Budget Writers Approve $750,000 in Tax Dollars for Campaign Finance Reform

The Legislature’s budget-writing Joint Finance Committee has approved a recommendation by the governor to use $750,000 in public funds to help pay for campaign finance reform.

Thompson Spent $6.72 for Each Vote

Governor Tommy Thompson spent $6.72 for each vote he received in 1998, more than four times the cost per vote of his first campaign. By contrast his opponent, Ed Garvey, spent $1.47 for each of the votes he received, the lowest per vote cost of any of Thompson's previous challengers.

27th Senate District Home to Three Campaign Spending Records

The voters of the 27th Senate District endured unprecedented levels of spending on three fronts in 1998. Shattered records include spending by a single candidate, spending by both candidates and overall spending including that by outside groups.

Small Portioin of Tobacco Settlement Could Pay for All of Campaign Finance Reform

The WDC called on the governor to propose using a small portion of its $5.9 billion share in a multi-state settlement with the tobacco companies to fund campaign finance reform in order to stem the future influence of special interests like tobacco.

WMC Spent $414,979 on Phony 'Issue Ads'

On Eve of Historic Court Case, WDC Gets Partial Disclosure

January 6, 1999

Madison - The Wisconsin Manufacturers and Commerce spent $414,979 to influence the 1998 elections through its so-called “issue ad” campaign, according to figures obtained today by the Wisconsin Democracy Campaign.

Special Interests Making Their Lists and Checking Them Twice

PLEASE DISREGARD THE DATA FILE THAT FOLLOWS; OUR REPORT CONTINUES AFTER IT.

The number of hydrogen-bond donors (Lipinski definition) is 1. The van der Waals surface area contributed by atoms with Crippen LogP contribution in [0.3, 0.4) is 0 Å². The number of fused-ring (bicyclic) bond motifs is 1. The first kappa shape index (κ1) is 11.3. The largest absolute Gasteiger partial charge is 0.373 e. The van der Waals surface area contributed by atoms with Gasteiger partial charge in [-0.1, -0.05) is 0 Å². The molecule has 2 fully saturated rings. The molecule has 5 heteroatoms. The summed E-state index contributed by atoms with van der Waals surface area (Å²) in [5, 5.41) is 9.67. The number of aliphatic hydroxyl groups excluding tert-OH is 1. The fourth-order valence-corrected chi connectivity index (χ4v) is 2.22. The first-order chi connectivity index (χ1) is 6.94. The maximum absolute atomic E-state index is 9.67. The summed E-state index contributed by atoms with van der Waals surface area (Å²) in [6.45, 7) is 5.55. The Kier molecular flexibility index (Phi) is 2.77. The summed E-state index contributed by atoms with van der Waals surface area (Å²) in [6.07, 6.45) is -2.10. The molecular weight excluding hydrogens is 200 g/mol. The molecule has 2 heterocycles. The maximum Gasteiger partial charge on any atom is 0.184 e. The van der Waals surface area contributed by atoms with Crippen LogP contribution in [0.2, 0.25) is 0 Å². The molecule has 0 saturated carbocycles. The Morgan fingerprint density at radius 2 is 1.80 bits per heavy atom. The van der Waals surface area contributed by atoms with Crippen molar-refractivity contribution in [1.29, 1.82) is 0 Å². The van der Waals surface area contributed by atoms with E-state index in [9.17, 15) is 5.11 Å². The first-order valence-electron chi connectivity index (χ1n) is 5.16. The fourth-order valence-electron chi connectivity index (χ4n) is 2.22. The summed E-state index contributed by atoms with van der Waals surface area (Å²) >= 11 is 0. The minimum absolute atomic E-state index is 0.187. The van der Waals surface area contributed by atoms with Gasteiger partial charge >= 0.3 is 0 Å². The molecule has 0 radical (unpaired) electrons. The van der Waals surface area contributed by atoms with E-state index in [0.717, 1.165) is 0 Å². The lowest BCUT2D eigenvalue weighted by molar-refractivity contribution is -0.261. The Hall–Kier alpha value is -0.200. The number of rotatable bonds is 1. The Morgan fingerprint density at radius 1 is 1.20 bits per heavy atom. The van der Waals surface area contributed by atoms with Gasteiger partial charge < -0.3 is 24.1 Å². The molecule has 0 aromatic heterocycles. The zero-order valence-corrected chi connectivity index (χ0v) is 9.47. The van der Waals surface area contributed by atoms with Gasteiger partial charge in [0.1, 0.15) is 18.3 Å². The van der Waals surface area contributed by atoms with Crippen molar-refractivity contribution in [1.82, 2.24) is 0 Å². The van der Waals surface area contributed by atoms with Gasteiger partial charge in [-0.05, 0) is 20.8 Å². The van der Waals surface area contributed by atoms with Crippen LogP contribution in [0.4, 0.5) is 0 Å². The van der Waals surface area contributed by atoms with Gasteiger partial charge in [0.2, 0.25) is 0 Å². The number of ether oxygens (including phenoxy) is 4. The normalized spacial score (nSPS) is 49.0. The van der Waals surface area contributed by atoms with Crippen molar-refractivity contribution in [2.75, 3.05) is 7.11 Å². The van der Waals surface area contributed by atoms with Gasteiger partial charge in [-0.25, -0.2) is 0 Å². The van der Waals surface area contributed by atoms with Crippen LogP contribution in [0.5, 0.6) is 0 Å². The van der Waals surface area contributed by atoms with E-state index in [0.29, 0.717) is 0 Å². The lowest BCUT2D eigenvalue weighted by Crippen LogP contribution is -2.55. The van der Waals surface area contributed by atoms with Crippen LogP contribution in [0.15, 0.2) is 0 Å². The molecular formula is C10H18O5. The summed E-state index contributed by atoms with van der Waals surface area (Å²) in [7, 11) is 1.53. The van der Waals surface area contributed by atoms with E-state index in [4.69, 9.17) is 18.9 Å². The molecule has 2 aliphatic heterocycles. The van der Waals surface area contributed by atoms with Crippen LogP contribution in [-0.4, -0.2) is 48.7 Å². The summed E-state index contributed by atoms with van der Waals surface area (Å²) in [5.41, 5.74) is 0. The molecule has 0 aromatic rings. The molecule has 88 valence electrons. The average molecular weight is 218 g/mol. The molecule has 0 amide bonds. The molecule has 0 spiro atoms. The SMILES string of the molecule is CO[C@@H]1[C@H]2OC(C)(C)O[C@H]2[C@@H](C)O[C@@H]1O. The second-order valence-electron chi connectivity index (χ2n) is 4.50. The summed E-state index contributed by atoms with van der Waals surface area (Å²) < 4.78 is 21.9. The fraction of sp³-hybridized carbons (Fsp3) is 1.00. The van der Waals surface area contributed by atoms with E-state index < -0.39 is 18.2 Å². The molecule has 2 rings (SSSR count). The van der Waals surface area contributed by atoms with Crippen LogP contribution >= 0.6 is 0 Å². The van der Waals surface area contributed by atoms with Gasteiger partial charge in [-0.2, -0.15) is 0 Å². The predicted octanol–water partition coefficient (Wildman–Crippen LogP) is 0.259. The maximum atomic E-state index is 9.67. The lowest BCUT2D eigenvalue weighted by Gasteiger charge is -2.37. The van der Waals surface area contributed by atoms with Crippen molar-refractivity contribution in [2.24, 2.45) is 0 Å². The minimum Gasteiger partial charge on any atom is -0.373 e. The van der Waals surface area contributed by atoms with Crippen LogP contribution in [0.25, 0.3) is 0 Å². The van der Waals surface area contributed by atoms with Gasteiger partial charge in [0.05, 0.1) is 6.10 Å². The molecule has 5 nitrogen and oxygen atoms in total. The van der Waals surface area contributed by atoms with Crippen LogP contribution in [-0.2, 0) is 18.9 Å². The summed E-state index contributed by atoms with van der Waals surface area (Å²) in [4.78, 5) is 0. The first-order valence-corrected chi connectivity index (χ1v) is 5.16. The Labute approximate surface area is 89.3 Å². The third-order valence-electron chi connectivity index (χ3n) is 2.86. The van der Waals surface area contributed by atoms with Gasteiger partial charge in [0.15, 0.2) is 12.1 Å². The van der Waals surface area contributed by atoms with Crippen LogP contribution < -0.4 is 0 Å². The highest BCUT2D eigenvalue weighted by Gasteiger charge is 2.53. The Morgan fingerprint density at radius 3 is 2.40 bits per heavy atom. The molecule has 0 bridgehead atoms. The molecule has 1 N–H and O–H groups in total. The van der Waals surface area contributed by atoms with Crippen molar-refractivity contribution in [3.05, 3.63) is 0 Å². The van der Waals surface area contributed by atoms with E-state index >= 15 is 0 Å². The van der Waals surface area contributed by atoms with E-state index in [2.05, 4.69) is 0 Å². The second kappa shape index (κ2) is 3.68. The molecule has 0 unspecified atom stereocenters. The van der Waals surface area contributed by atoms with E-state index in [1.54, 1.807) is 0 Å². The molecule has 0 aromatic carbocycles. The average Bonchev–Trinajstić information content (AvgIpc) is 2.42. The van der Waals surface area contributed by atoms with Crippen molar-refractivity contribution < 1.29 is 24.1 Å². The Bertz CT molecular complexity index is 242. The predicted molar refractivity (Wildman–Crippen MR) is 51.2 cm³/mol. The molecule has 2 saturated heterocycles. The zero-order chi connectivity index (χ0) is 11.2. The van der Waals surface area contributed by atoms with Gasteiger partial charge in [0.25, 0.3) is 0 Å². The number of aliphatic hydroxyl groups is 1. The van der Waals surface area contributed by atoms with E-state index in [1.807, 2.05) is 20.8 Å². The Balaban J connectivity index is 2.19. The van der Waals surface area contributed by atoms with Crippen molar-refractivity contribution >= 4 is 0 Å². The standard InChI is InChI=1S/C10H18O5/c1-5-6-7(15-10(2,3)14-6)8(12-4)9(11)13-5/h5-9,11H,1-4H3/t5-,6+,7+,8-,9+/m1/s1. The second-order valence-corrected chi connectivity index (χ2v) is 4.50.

As Wisconsinites head out for last minute holiday shopping, special interests are busy drawing up wish lists for the Legislature and the governor. "Santa isn't the only one getting special requests this time of year," said Gail Shea, executive director of the Wisconsin Democracy Campaign.

What Happened in the 1998 Elections and Why

As we move toward the 21st century, Wisconsin has become the poster child for everything that is wrong with the way we finance campaigns.

Legislative Challengers in Big Financial Hole

The advantages of incumbency were highlighted again last week as candidates filed reports detailing their fund raising for the first six months of 1998. The bottom line: Wisconsin’s legislative incumbents are well-stocked heading into the 1998 elections. "It is the year of the incumbent," declared Gail Shea, executive director pf the non-partisan Wisconsin Democracy Campaign.

Campaign Reformers Chide Thompson for Inacessiblity of Information in Finance Reports

Despite all of Thompson’s talk about disclosure and his support for electronic filing of campaign finance reports, there is still no web site with contributor lists, no floppy disk provided to groups who will post the information, no improvement in disclosure at all.

Special Election Spending Sets New Mark

Campaign spending by the two candidates and several special interest groups in the special election last month set a new record of $689,325. The candidates combined to spend a total of $481,285. Special interest groups spent an additional $208,040 "independently" of the candidates. The previous record, set in 1996 when Sen. George Petak was recalled, was $661,958.

Buy a House?

Wisconsin’s real estate industry spent at least $1.4 million on campaign contributions and lobbying since 1993 to push proposals that often favor realtors and developers at the expense of home buyers, and conflict with environmental protection, the non-partisan Wisconsin Democracy Campaign reported.

Incumbent War Chests Bulge to $4.4 Million

Incumbent office holders raised almost $2 million in the last six months of 1997. Those dollars pushed war chests to a whopping $4.4 million mark heading into the fall elections.

State Candidates Dug Deep Into Own Pockets to Run

The Wisconsin Democracy Campaign today released figures detailing the huge amounts of money candidates sank into their own races for state office in the 1996 campaigns. "Sank" is the operative word as eight of the 12 largest self-contributors lost their bid for office.